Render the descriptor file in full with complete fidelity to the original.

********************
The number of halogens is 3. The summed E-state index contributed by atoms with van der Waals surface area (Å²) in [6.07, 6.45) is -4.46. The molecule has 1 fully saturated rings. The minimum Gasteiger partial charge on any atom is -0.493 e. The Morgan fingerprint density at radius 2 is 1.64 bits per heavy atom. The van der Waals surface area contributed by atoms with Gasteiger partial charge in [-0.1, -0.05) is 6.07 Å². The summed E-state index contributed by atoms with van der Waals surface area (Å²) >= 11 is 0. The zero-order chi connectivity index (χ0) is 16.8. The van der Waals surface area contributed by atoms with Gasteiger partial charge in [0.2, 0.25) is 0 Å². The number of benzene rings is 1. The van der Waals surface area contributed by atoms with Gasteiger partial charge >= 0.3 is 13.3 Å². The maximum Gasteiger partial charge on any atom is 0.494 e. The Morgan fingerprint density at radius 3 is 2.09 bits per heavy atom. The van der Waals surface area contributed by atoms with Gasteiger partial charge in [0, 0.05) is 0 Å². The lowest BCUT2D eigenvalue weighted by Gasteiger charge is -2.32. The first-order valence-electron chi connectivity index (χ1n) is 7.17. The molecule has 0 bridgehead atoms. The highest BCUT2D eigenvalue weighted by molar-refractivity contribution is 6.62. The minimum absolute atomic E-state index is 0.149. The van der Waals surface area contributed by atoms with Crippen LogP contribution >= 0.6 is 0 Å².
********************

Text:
The number of halogens is 3. The summed E-state index contributed by atoms with van der Waals surface area (Å²) in [6.07, 6.45) is -4.46. The molecule has 1 fully saturated rings. The minimum Gasteiger partial charge on any atom is -0.493 e. The Morgan fingerprint density at radius 2 is 1.64 bits per heavy atom. The van der Waals surface area contributed by atoms with Gasteiger partial charge in [-0.1, -0.05) is 6.07 Å². The summed E-state index contributed by atoms with van der Waals surface area (Å²) >= 11 is 0. The zero-order chi connectivity index (χ0) is 16.8. The van der Waals surface area contributed by atoms with Gasteiger partial charge in [0.2, 0.25) is 0 Å². The number of benzene rings is 1. The van der Waals surface area contributed by atoms with Gasteiger partial charge >= 0.3 is 13.3 Å². The maximum Gasteiger partial charge on any atom is 0.494 e. The Morgan fingerprint density at radius 3 is 2.09 bits per heavy atom. The van der Waals surface area contributed by atoms with Gasteiger partial charge in [0, 0.05) is 0 Å². The lowest BCUT2D eigenvalue weighted by Gasteiger charge is -2.32. The first-order valence-electron chi connectivity index (χ1n) is 7.17. The molecule has 0 bridgehead atoms. The highest BCUT2D eigenvalue weighted by molar-refractivity contribution is 6.62. The minimum absolute atomic E-state index is 0.149. The van der Waals surface area contributed by atoms with Crippen LogP contribution >= 0.6 is 0 Å².